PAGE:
Artist Toro y Moi releases a celestial-feeling EP

By KATY OH | February 7, 2019

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Andrew Subiela/CC By 2.0 Toro y Moi combines the genres of pop and electronic with his conceptual EP.

Toro y Moi’s most recent album, released on Jan. 18, radiates just what we all need: Outer Peace. A chillwave genius and a talented graphic designer, Toro y Moi (also known as Chazwick Bradley Bundick) has incorporated his experimental brilliance in the 10 track LP. The 2019 album follows after almost a decade since the start of his professional music career when he released his debut album Causers of This in 2010. 

Since the official album drop, Outer Peace has been reviewed and praised by Pitchfork and NPR, among many others. In his interview with NPR and its special First Listen program, Moi described how he incorporates technology in Outer Peace.

“Technology is allowing people to become creative at home and become almost like entrepreneurs just from their desks,” he said. “I felt like that’s who I really wanted to connect with [on this album] — the people that are grinding behind the computer in a creative way.” 

The iconic album cover is equally as stunning as the music: An image of Toro y Moi on an unconventional orange yoga ball chair, facing his brightly lit musical equipment before a vibrant backdrop reminds us of the otherworldly experience that accompanies the art of soundscapes in the present age of technology. 

The opening track, ”Fading,” is a combination of techno, house, pop, and basically every chime and bell one may find on the electronic drum kits of a music software mixer. The overlap of echo effects, coupled with all kinds of rhythmic sequences, makes it a song you would add to your carefully curated, celestial-themed playlist. After the last line of the song, “everything is fading, fading, fading,” Toro y Moi jumps right into “Ordinary Pleasure,” a Daft Punk inspired tune that reminds me of “Mirage” from his 2017 Boo Boo album but at a faster tempo. The groove continues in “Laws of the Universe,” where his subtle scat singing joins in on a vintage synth keyboard solo. 

By the time you get to “Miss Me,” featuring R&B singer ABRA, or “darkwaveduchess” as she calls herself on Instagram, the mood changes to one of sombre contemplation, a feeling I would imagine one might experience while floating alone in outer space. At the same time “New House” touches on themes with repetitive lyrics carrying the weight of heavier life realities: “I want a brand new house / Something I can not buy, something I can afford.”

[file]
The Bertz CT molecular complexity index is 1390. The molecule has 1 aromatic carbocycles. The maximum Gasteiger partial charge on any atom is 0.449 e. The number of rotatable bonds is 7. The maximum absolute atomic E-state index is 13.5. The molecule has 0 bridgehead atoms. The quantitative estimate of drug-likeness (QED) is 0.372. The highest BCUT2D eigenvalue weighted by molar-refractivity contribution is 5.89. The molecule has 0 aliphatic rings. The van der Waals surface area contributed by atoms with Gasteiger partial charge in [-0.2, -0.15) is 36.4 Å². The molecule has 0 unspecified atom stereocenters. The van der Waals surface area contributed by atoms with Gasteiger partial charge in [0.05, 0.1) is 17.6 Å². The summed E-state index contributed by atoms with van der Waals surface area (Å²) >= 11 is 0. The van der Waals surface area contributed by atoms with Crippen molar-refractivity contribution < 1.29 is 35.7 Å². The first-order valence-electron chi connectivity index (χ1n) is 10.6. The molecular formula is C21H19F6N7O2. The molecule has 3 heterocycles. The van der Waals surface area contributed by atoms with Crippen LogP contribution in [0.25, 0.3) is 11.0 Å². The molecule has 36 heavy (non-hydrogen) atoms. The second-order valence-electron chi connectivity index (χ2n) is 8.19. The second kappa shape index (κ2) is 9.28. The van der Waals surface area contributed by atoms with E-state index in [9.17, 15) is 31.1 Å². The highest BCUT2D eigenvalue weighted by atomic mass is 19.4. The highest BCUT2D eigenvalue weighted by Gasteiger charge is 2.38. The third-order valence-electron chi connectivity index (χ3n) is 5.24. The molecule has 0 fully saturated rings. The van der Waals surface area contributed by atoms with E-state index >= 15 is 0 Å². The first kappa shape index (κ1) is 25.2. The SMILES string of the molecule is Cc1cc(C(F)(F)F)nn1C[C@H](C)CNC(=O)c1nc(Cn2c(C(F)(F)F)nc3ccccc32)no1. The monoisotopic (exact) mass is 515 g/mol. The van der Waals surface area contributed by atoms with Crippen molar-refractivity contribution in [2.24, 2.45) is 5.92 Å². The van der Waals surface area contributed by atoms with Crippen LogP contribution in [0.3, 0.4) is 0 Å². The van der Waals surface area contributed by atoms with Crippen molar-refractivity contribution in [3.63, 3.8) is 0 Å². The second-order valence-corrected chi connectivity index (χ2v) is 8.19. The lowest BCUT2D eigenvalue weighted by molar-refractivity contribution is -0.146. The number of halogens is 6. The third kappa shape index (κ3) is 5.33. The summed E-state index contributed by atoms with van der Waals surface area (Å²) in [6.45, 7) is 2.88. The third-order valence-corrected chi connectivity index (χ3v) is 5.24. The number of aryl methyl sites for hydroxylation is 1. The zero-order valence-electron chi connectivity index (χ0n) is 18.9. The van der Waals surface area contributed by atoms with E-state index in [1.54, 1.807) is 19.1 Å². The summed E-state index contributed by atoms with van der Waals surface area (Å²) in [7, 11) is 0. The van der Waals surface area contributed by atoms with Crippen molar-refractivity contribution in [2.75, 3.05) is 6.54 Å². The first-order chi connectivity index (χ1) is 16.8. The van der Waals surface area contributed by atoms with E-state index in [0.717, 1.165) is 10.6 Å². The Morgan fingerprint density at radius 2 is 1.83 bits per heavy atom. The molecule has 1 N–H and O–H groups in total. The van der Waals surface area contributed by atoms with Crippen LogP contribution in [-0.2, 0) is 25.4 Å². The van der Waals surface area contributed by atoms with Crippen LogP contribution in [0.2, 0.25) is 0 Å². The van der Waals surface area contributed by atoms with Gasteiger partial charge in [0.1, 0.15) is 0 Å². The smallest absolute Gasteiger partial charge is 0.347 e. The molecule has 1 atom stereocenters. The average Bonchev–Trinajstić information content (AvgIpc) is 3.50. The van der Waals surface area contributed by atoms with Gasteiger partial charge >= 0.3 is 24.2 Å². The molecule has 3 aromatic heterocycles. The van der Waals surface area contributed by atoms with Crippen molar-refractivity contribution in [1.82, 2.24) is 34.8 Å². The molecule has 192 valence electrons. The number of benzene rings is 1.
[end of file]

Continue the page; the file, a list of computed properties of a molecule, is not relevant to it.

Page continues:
While Toro y Moi explores questions of belonging, or the lack thereof, he confidently claims ownership of his self-driven creativity, especially in “Freelance.” And, of course, you could not forget the eye-catching music video that goes with it: Toro y Moi, the freelancer himself, bobs his head while a film camera zooms in and out, his music production studio now the central subject of a photography shoot. In fact, “Freelance” is only one of many other hit music video masterpieces. “Girl Like You” and “Say That,” my personal favorites, are like short, experimental films, showcasing breathtakingly visual aestheticism that speaks for the artistry of Toro’s imaginative potential. 

In another interview with Complex, Toro y Moi revealed that his favorite track from Outer Peace is “Who I Am,” a song with both an uplifting beat and a rather poignant message about identity crisis: “Add an accent to your sound / Now I don’t know who I am.” Expressing his current preference for short songs that fit a general mood, Toro y Moi explains that the album fits into “playlist culture,” with each song claiming their own segments under a common “futuristic vibe.” The immediacy of the short but meaningful melodies creates one cohesive picture that leaves a strong impression on the listener. 

The last two tracks of the album feature WET and Instupendo in “Monte Carlo” and “50-50,” respectively. “Monte Carlo,” while also very futuristic, draws inspiration from the 1987 Monte Carlo, a vintage, analog car model that Toro y Moi reimagines. And finally, “50-50” ends in a trance-like, lo-fi beat with subtle hi-hats that make it all the more dynamic. The way the song eases its way into silence almost seems to resolve the existential questions that he incorporates in each song. 

By the end Outer Peace makes you feel as though you yourself have attained inner peace, ironically. It takes you back to your quiet room, where a dim light hovers over your computer and your keyboard, a space that you wire yourself up in. Outer Peace is the perfect album for the introversion that exists within all of us at the end of a challenging day.

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